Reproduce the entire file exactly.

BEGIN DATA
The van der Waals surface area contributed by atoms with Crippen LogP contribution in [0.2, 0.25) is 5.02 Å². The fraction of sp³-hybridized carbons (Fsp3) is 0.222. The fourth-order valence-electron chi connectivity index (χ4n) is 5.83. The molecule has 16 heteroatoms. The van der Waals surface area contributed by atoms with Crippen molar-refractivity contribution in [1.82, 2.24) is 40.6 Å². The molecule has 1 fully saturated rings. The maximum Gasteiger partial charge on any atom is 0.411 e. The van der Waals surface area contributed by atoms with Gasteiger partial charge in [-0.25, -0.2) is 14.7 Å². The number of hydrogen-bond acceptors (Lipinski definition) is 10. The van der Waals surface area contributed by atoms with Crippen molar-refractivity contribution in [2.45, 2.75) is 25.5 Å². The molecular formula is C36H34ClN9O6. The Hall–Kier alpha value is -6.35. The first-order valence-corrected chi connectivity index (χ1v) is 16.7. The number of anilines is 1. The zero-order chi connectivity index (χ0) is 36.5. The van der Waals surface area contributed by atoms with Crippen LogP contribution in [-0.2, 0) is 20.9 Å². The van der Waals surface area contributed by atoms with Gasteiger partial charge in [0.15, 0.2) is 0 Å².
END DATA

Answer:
The van der Waals surface area contributed by atoms with Crippen LogP contribution in [0.2, 0.25) is 5.02 Å². The fraction of sp³-hybridized carbons (Fsp3) is 0.222. The fourth-order valence-electron chi connectivity index (χ4n) is 5.83. The molecule has 16 heteroatoms. The van der Waals surface area contributed by atoms with Crippen molar-refractivity contribution in [1.82, 2.24) is 40.6 Å². The molecule has 1 fully saturated rings. The maximum Gasteiger partial charge on any atom is 0.411 e. The van der Waals surface area contributed by atoms with Gasteiger partial charge in [-0.25, -0.2) is 14.7 Å². The number of hydrogen-bond acceptors (Lipinski definition) is 10. The van der Waals surface area contributed by atoms with Crippen molar-refractivity contribution in [2.45, 2.75) is 25.5 Å². The molecular formula is C36H34ClN9O6. The Hall–Kier alpha value is -6.35. The first-order valence-corrected chi connectivity index (χ1v) is 16.7. The number of anilines is 1. The zero-order chi connectivity index (χ0) is 36.5. The van der Waals surface area contributed by atoms with Crippen LogP contribution in [-0.2, 0) is 20.9 Å². The van der Waals surface area contributed by atoms with Gasteiger partial charge in [0.15, 0.2) is 0 Å².